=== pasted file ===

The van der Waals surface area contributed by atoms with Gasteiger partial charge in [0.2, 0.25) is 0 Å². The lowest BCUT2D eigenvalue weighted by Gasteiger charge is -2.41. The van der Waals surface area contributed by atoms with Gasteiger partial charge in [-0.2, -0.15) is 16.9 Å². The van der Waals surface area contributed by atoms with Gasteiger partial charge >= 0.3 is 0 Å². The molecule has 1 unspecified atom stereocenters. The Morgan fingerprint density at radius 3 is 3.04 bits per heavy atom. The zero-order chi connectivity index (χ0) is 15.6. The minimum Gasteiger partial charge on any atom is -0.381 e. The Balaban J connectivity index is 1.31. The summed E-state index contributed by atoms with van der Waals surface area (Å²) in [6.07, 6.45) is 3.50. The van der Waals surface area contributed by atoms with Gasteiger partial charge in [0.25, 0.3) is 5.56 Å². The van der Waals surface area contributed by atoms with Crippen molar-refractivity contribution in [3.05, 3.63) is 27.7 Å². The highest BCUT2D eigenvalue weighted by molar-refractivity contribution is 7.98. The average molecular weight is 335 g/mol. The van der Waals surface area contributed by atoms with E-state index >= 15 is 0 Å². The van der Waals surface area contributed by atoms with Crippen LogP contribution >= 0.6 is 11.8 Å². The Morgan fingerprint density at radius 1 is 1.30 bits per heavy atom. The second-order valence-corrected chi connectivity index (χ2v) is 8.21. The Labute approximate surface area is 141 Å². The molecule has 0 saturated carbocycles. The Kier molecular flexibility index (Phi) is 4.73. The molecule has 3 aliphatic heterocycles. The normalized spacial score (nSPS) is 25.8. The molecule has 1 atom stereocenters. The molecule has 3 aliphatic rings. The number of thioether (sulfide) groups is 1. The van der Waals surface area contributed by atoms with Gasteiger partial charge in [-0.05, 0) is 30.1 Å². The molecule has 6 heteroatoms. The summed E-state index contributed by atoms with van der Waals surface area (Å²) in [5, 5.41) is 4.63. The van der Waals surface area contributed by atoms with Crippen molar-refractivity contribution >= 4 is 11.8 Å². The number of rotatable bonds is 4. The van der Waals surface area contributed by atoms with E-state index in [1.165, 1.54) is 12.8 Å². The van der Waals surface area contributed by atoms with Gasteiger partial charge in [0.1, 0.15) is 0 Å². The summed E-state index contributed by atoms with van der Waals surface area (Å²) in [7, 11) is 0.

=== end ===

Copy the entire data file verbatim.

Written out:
The van der Waals surface area contributed by atoms with Gasteiger partial charge in [0.2, 0.25) is 0 Å². The lowest BCUT2D eigenvalue weighted by Gasteiger charge is -2.41. The van der Waals surface area contributed by atoms with Gasteiger partial charge in [-0.2, -0.15) is 16.9 Å². The van der Waals surface area contributed by atoms with Gasteiger partial charge >= 0.3 is 0 Å². The molecule has 1 unspecified atom stereocenters. The Morgan fingerprint density at radius 3 is 3.04 bits per heavy atom. The zero-order chi connectivity index (χ0) is 15.6. The minimum Gasteiger partial charge on any atom is -0.381 e. The Balaban J connectivity index is 1.31. The summed E-state index contributed by atoms with van der Waals surface area (Å²) in [6.07, 6.45) is 3.50. The van der Waals surface area contributed by atoms with Gasteiger partial charge in [0.25, 0.3) is 5.56 Å². The van der Waals surface area contributed by atoms with Crippen molar-refractivity contribution in [3.05, 3.63) is 27.7 Å². The highest BCUT2D eigenvalue weighted by molar-refractivity contribution is 7.98. The average molecular weight is 335 g/mol. The van der Waals surface area contributed by atoms with E-state index >= 15 is 0 Å². The van der Waals surface area contributed by atoms with Crippen LogP contribution >= 0.6 is 11.8 Å². The Morgan fingerprint density at radius 1 is 1.30 bits per heavy atom. The second-order valence-corrected chi connectivity index (χ2v) is 8.21. The Labute approximate surface area is 141 Å². The molecule has 0 saturated carbocycles. The Kier molecular flexibility index (Phi) is 4.73. The molecule has 3 aliphatic heterocycles. The normalized spacial score (nSPS) is 25.8. The molecule has 1 atom stereocenters. The molecule has 3 aliphatic rings. The number of thioether (sulfide) groups is 1. The van der Waals surface area contributed by atoms with Gasteiger partial charge in [-0.05, 0) is 30.1 Å². The molecule has 6 heteroatoms. The summed E-state index contributed by atoms with van der Waals surface area (Å²) in [5, 5.41) is 4.63. The van der Waals surface area contributed by atoms with Crippen molar-refractivity contribution >= 4 is 11.8 Å². The number of rotatable bonds is 4. The van der Waals surface area contributed by atoms with E-state index in [1.165, 1.54) is 12.8 Å². The van der Waals surface area contributed by atoms with Gasteiger partial charge in [0.1, 0.15) is 0 Å². The summed E-state index contributed by atoms with van der Waals surface area (Å²) in [7, 11) is 0.